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    Yea understandable if he decides it is best to close the topic. Pritty much all the possible dangers i suspected. I wonder then if there are any more safe alternatives? I think i have seen advertised flame bars made specificaly for use in theatres. Any other devices that get a similar result but more safely?
     
  5. Mayhem

    Mayhem Senior Team Emeritus Premium Member

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    Not that I can think of. Video projection maybe or gobo would be the only alternative that I can think of but that will never capture the same effect of a live flame.
     
  6. nez

    nez Member

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    sounds fun got any pics?
     
  7. saxman0317

    saxman0317 Active Member

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    With propane, there is a fair amount of pressure in the tank, but id put a supresser on it anyways, just to be sure. Also, i wouldnt use the valve on the tank to operate it, or even going directly from the tank in the first place. It may be safer to have a smaller tank with a check valve that is filled by the main tank and only holds as much as your going to need, then running your system off of that so you only have the few ounces of gas you need and dont run the risk of something going wrong and having to burn the whole 26 pds in a typical 40 pd tank. Also, use some sort of valve that can be operated fast, without a locking open position, such as a gas rated buterfly or something. Make sure that you have some type of burner/nipple at the end and a air/gas mix chamber though to get a combustible mix or you can get liquid gas dripping onto the ground (yes, this does happen, and its darn cold and flammible, just ask anyone who fills tanks it hurts alot to get on ya)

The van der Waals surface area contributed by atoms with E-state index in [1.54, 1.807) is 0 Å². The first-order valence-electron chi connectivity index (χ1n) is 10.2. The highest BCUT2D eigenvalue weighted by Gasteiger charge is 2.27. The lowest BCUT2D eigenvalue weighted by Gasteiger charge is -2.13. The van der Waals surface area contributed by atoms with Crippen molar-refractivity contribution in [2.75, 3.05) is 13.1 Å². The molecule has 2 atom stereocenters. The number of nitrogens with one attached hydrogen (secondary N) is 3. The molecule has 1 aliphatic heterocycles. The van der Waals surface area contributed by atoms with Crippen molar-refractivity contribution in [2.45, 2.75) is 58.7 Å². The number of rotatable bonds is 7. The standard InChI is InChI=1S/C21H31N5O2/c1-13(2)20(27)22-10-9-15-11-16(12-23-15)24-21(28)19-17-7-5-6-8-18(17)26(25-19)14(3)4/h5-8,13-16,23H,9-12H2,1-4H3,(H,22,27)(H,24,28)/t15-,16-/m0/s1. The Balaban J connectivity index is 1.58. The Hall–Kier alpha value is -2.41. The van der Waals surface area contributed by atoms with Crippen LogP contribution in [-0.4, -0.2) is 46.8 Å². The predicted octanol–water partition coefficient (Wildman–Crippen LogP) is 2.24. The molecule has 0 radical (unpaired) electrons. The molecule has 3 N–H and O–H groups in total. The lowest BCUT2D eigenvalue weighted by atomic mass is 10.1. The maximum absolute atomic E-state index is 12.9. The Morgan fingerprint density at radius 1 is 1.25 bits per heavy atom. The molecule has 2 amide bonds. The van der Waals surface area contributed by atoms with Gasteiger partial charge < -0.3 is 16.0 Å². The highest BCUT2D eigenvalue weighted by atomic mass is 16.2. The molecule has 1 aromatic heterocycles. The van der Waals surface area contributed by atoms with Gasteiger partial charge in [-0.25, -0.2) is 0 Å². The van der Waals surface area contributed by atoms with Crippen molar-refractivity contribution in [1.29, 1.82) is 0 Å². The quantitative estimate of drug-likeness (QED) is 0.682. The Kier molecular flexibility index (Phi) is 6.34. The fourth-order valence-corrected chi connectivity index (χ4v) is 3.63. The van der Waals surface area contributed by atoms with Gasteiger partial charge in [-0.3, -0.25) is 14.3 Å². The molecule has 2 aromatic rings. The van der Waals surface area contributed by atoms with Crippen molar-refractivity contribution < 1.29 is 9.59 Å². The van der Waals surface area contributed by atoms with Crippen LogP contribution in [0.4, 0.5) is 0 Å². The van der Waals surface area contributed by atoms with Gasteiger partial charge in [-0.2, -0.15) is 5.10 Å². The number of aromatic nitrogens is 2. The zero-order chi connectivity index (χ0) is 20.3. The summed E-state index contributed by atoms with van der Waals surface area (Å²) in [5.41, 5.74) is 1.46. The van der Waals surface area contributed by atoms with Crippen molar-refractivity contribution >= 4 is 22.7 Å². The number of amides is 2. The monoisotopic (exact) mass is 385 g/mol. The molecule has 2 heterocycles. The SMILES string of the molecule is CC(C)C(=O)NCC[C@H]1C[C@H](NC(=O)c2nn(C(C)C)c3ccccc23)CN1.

personally...i wouldnt try building this myself for an indoor show...or any show
    i may do something like it on my own somewhere, but not anywhere where theres going to be people, and i doubt that this would fit fire codes in about 99% of the cities around here unless you are a HUGE venue with alot of lincensing. buy a rig and hire a pro...insurance companies like that better and less credibility on you in a lawsuit
     
  8. egorleski

    egorleski Member